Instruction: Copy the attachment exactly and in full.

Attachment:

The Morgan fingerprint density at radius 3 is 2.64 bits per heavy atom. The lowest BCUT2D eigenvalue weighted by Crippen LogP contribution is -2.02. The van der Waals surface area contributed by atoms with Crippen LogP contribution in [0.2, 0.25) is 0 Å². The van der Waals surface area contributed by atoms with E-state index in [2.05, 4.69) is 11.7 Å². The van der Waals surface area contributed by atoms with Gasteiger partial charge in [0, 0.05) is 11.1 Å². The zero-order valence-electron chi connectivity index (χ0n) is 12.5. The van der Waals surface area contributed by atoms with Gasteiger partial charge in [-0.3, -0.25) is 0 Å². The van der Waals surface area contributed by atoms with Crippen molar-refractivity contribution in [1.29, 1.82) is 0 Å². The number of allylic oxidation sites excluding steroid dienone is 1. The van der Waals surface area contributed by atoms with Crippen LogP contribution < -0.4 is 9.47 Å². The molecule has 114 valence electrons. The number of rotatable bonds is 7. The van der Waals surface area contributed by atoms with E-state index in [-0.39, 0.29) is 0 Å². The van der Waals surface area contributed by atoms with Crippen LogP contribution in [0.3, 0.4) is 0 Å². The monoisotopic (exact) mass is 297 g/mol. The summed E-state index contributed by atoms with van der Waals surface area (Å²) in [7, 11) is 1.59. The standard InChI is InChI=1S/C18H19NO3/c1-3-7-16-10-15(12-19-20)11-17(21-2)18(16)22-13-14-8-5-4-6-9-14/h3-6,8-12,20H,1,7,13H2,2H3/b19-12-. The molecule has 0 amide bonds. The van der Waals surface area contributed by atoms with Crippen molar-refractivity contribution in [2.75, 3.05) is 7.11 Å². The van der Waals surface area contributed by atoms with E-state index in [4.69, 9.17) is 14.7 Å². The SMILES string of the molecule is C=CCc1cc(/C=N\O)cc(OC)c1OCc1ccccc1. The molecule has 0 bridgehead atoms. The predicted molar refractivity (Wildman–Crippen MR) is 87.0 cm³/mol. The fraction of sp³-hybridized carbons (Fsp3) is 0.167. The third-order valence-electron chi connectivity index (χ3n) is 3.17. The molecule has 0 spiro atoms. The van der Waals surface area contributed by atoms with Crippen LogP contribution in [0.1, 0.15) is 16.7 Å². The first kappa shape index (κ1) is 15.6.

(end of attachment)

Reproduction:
The Morgan fingerprint density at radius 3 is 2.64 bits per heavy atom. The lowest BCUT2D eigenvalue weighted by Crippen LogP contribution is -2.02. The van der Waals surface area contributed by atoms with Crippen LogP contribution in [0.2, 0.25) is 0 Å². The van der Waals surface area contributed by atoms with E-state index in [2.05, 4.69) is 11.7 Å². The van der Waals surface area contributed by atoms with Gasteiger partial charge in [0, 0.05) is 11.1 Å². The zero-order valence-electron chi connectivity index (χ0n) is 12.5. The van der Waals surface area contributed by atoms with Gasteiger partial charge in [-0.3, -0.25) is 0 Å². The van der Waals surface area contributed by atoms with Crippen molar-refractivity contribution in [1.29, 1.82) is 0 Å². The number of allylic oxidation sites excluding steroid dienone is 1. The van der Waals surface area contributed by atoms with Crippen LogP contribution < -0.4 is 9.47 Å². The molecule has 114 valence electrons. The number of rotatable bonds is 7. The van der Waals surface area contributed by atoms with E-state index in [-0.39, 0.29) is 0 Å². The van der Waals surface area contributed by atoms with Crippen LogP contribution in [0.3, 0.4) is 0 Å². The monoisotopic (exact) mass is 297 g/mol. The summed E-state index contributed by atoms with van der Waals surface area (Å²) in [7, 11) is 1.59. The standard InChI is InChI=1S/C18H19NO3/c1-3-7-16-10-15(12-19-20)11-17(21-2)18(16)22-13-14-8-5-4-6-9-14/h3-6,8-12,20H,1,7,13H2,2H3/b19-12-. The molecule has 0 amide bonds. The van der Waals surface area contributed by atoms with Crippen molar-refractivity contribution in [2.75, 3.05) is 7.11 Å². The van der Waals surface area contributed by atoms with E-state index in [4.69, 9.17) is 14.7 Å². The SMILES string of the molecule is C=CCc1cc(/C=N\O)cc(OC)c1OCc1ccccc1. The molecule has 0 bridgehead atoms. The predicted molar refractivity (Wildman–Crippen MR) is 87.0 cm³/mol. The fraction of sp³-hybridized carbons (Fsp3) is 0.167. The third-order valence-electron chi connectivity index (χ3n) is 3.17. The molecule has 0 spiro atoms. The van der Waals surface area contributed by atoms with Crippen LogP contribution in [0.1, 0.15) is 16.7 Å². The first kappa shape index (κ1) is 15.6.